The God of Pharisaism was like the God of the Deists, He stood aloof from the world He had made, and let law take its course. He did not here and now deal with sinful men. Paul lets us see how new and wonderful was the experience when God “flashed on his heart” in personal dealing with him. He had not suspected that God was like that. His theological studies had told him that God was loving and merciful; but he had thought this love and mercy were expressed once and for all in the arrangements He had made for Israel’s blessedness... It was a new thing to be assured by an inward experience admitting of no further question that God loved him, and that the eternal mercy was a Father’s free forgiveness of His erring child. This was the experience that Christ had brought him: he had seen the splendour of God’s own love in the face of “the Son of God, who loved me and gave Himself for me.” [Continued tomorrow]
... C. Harold Dodd (1884-1973), The Meaning of Paul for Today, London: Swarthmore, 1920, reprint, Fount Paperbacks, 1978, p. 74-75 (see the book; see also Gal. 2:19-20; Rom. 5:6-8; 8:1-2,35-39; II Cor. 4:6; 5:14-15, 18-19; Eph. 1:4-7; 2:4-10; 3:18-19; 5:1-2; Col. 1:13-15; more at Conversion, Experience, Forgiveness, God, Heart, Israel, Law, Love, Mercy, Pharisaism, Theology)

Sunday, September 24, 2017

[Continued from yesterday]
What knowledge of Jesus Christ and His teaching lay behind the flash of enlightenment it is now impossible for us to say: but it is clear that the God whom Paul met was the “Father” of Jesus’ own Gospel parables, the Shepherd who goes after the one sheep until He finds it. It was the God, in fact, whom the whole of the life of Jesus set forth, to the astonishment of those among whom He moved. Loving still, He brought God to men in the same unmistakable way. The divine love that through Jesus had found Zacchaeus the publican had now through the risen Jesus found Paul the Pharisee. Henceforward the central facts of life for Paul were that while he was yet a sinner God had found and forgiven him, and that this was the work of Jesus Christ in whose love the love of God had become plain.
... C. Harold Dodd (1884-1973), The Meaning of Paul for Today, London: Swarthmore, 1920, reprint, Fount Paperbacks, 1978, p. 75 (see the book; see also Rom. 5:6-8; Luke 15:4-6; 19:2-9; Rom. 8:35-39; 2 Cor. 5:14-15,18-19; Col. 1:13-15; Eph. 1:4-7; 2:4-10; 3:18-19; 5:1-2; more at Conversion, Forgiveness, Gospel, Jesus, Knowledge, Love, Pharisaism, Sinner)

Monday, September 25, 2017
Feast of Lancelot Andrewes, Bishop of Winchester, Spiritual Writer, 1626
Commemoration of Sergius of Radonezh, Russian Monastic Reformer, Teacher, 1392

It may seem an anachronism to speak of “the relation of the ordained ministry towards the Church” ... when we are only thinking about Paul and his converts. Was there really an ordained ministry as early as that? We need not argue about whether, or how, Paul was ordained, but he certainly considered that he and his fellow workers had a special pastoral relation to their converts... Paul was primarily a missionary, which in itself establishes a link with the Servant of the Lord. As a missionary, he was not working on his own, but was supported by a group of assistants without whose help he could never have carried on his work. We know the names of many of them... But there were many more whose names we do not know, sometimes referred to as “the brethren” (e.g., 1 Cor. 16:11). This missionary group with Paul as its leader is the New Testament equivalent of the ordained ministry of today, and it is significant for us that Paul describes this group as carrying out in some sense the work of servants in the Church.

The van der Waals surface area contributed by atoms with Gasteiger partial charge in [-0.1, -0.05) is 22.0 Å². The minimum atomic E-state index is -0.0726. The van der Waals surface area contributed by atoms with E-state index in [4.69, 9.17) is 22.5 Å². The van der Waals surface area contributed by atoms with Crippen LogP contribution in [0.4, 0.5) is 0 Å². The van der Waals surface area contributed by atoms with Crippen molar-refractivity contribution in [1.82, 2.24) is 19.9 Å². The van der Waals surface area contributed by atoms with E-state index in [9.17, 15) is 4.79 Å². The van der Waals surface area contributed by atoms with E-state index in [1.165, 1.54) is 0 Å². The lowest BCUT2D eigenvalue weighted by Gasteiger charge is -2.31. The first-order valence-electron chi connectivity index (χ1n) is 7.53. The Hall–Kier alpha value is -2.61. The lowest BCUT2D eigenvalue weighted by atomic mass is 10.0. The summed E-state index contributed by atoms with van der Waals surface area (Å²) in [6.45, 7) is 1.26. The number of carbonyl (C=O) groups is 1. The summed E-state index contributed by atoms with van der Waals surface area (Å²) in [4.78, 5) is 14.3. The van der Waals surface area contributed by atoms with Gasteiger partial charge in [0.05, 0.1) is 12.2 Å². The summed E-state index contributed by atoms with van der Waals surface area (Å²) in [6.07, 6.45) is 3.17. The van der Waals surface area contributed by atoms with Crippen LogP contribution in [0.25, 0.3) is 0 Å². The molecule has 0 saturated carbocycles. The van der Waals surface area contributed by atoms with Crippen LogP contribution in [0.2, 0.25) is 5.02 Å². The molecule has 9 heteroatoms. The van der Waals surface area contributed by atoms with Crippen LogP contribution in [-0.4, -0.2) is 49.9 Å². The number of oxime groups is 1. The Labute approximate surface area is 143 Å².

... Anthony T. Hanson (1916-1991), The Church of the Servant, London: SCM Press, 1962, p. 45-46 (see the book; see also 1 Cor. 16:10-11; Acts 15:36; 16:4-5; 2 Cor. 8:23; 3 John 1:5-6; more at Church, Leader, Minister, Missionary, Ordination, Work)

Tuesday, September 26, 2017
Commemoration of Wilson Carlile, Priest, Founder of the Church Army, 1942

Christianity is not a religion but a relationship of love expressed toward God and men. The church is committed by its Founder to reach out in love to every movement that upbuilds character and integrity in men, and every gesture that aims to resolve the differences that estrange human beings from each other. The Gospel in its free course goes hand-in-hand with the cup of cold water.
... Sherwood Eliot Wirt (1911-2008), The Social Conscience of the Evangelical, New York: Harper & Row, 1968, p. 150 (see the book; see also Mark 9:41; Matt. 5:9; 10:42; 25:40; Mark 12:42-43; 2 Cor. 8:12; Jas. 3:18; more at Church, Cup, God, Gospel, Love, Man, Reconciliation, Religion, Water)

Wednesday, September 27, 2017
Feast of Vincent de Paul, Founder of the Congregation of the Mission (Lazarists), 1660